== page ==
Academic [d]Evolution

“Do you know anything about graduate school applications?”

My boyfriend Matthew, like me, is a junior in college and beginning to think about (that is, be overwhelmed by) the nearing terrors called ‘grad school apps’. My mother half laughed—the kind that is mostly air whistling through the nose—and replied, “I only know about my application, and that was thirty years ago.” I broke in to point out things are much different now. “It’s way more competitive,” I said.

In a free market environment, there is usually a consensus that competition is good. It prevents monopolies or socialism, keeps prices low and product quality high. Turns out, though, it affects students too. For any student seriously pursuing a high-caliber graduate program, the realization comes hard and fast: they must be willing to look amazing on paper. And I don’t mean just a 3.9-something. A quality resume includes impressive jobs, community service, awards, presentation, and if the student is lucky, a minority ethnicity. Students with hopes to continue in the academy smack face-first into Darwin’s maxim from Origin of the Species: “all organic beings are exposed to severe competition.”

Darwin pursued this idea until it led him to the theory of natural selection: to survive ‘severe competition,’ organisms develop stronger dominant straits. The university student is a microcosm for that entire process. The pressure of competition can lead to numerous traits that are crucial for academic survival: time management, work ethic, maturity, self-sufficiency, etc. But some effects can be troubling, such as restlessness, narrowed perspective, and flattery.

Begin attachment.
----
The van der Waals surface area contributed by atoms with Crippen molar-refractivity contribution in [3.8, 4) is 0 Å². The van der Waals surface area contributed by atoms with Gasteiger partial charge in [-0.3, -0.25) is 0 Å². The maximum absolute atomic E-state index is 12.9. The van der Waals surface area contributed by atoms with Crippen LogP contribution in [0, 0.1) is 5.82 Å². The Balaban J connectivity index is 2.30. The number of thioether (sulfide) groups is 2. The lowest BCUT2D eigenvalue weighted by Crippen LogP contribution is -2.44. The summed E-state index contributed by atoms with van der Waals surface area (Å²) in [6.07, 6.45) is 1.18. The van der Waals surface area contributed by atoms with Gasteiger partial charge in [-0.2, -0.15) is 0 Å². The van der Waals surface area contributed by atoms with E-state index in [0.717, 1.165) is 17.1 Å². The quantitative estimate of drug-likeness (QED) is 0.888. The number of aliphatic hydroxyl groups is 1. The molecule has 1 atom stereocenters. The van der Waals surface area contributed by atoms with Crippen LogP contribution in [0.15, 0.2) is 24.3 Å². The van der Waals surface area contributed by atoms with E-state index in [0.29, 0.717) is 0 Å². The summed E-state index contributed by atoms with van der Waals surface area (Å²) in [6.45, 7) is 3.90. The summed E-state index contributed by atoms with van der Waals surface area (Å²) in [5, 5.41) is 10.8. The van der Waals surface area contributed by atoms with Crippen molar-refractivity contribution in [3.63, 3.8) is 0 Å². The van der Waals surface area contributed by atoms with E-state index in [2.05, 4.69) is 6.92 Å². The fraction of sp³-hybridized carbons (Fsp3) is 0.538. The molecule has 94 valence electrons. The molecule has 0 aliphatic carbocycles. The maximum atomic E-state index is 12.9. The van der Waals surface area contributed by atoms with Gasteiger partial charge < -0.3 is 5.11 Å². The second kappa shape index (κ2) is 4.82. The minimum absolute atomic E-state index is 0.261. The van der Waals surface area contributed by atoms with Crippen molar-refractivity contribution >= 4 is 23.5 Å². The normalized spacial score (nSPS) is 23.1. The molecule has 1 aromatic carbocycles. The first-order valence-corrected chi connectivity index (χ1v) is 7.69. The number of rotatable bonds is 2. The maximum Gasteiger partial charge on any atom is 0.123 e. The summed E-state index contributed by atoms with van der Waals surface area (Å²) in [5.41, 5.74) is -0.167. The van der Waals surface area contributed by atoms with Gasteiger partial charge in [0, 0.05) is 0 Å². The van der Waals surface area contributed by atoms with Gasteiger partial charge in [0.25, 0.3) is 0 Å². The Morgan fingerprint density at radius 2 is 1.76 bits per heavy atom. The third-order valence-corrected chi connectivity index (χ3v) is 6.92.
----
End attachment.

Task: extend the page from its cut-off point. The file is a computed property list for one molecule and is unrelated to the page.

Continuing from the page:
What is the student at graduation—advanced or monstrous? Maybe both. As with shelf products, graduate programs get their pick of low-priced, high quality goods. As long as applicants heavily outweighs admits, a student’s academic evolution seems unavoidable; we will inevitably conform to necessary evils like the GRE. True, the crunch of competition can push a student to greater accomplishment and fuller maturity. Must a healthy perspective on success fade in the evolution as well?

Personally, I don’t want to pursue acts of excellence only for the sake of standing out in peer comparisons, like a company creating a charity merely for marketing purposes. Stanford, Duke, UC Berkeley…even they aren’t worth that compromise. The difficulty is in retaining good things—and accomplishments and charity are good things—but not to use them merely as means to what are actually lesser ends. The undergraduate’s challenge is to face the competition, work hard, develop strong traits…but not forget to live well. Else, at life’s end, the MA or PhD will be discovered to be just one more leaf of grass. ‘